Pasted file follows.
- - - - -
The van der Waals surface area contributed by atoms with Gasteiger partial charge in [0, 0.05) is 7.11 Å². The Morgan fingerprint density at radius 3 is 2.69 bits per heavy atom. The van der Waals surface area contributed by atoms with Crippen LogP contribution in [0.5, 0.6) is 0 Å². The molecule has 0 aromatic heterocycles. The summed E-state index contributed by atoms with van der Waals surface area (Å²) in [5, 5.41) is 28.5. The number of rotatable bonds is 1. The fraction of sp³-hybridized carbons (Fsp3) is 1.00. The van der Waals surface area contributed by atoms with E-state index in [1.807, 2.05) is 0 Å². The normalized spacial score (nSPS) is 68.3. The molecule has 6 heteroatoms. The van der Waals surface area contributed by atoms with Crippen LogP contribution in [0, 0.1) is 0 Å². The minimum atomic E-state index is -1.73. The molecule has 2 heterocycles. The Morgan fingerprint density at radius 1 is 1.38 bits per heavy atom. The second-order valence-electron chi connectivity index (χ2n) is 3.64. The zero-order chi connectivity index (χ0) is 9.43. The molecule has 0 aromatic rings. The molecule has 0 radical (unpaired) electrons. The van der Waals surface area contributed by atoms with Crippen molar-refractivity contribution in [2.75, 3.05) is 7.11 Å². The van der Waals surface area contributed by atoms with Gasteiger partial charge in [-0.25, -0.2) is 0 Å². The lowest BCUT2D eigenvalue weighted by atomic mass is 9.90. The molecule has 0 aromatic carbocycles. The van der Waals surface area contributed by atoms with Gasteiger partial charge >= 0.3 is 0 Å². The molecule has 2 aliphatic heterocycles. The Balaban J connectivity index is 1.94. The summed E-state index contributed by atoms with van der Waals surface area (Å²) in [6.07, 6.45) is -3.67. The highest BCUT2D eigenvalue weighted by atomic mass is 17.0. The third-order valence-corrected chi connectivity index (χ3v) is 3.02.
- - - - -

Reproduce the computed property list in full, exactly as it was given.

The van der Waals surface area contributed by atoms with Gasteiger partial charge in [0, 0.05) is 7.11 Å². The Morgan fingerprint density at radius 3 is 2.69 bits per heavy atom. The van der Waals surface area contributed by atoms with Crippen LogP contribution in [0.5, 0.6) is 0 Å². The molecule has 0 aromatic heterocycles. The summed E-state index contributed by atoms with van der Waals surface area (Å²) in [5, 5.41) is 28.5. The number of rotatable bonds is 1. The fraction of sp³-hybridized carbons (Fsp3) is 1.00. The van der Waals surface area contributed by atoms with E-state index in [1.807, 2.05) is 0 Å². The normalized spacial score (nSPS) is 68.3. The molecule has 6 heteroatoms. The van der Waals surface area contributed by atoms with Crippen LogP contribution in [0, 0.1) is 0 Å². The minimum atomic E-state index is -1.73. The molecule has 2 heterocycles. The Morgan fingerprint density at radius 1 is 1.38 bits per heavy atom. The second-order valence-electron chi connectivity index (χ2n) is 3.64. The zero-order chi connectivity index (χ0) is 9.43. The molecule has 0 aromatic rings. The molecule has 0 radical (unpaired) electrons. The van der Waals surface area contributed by atoms with Crippen molar-refractivity contribution in [2.75, 3.05) is 7.11 Å². The van der Waals surface area contributed by atoms with Gasteiger partial charge in [-0.25, -0.2) is 0 Å². The lowest BCUT2D eigenvalue weighted by atomic mass is 9.90. The molecule has 0 aromatic carbocycles. The van der Waals surface area contributed by atoms with Gasteiger partial charge >= 0.3 is 0 Å². The molecule has 2 aliphatic heterocycles. The Balaban J connectivity index is 1.94. The summed E-state index contributed by atoms with van der Waals surface area (Å²) in [6.07, 6.45) is -3.67. The highest BCUT2D eigenvalue weighted by atomic mass is 17.0. The third-order valence-corrected chi connectivity index (χ3v) is 3.02.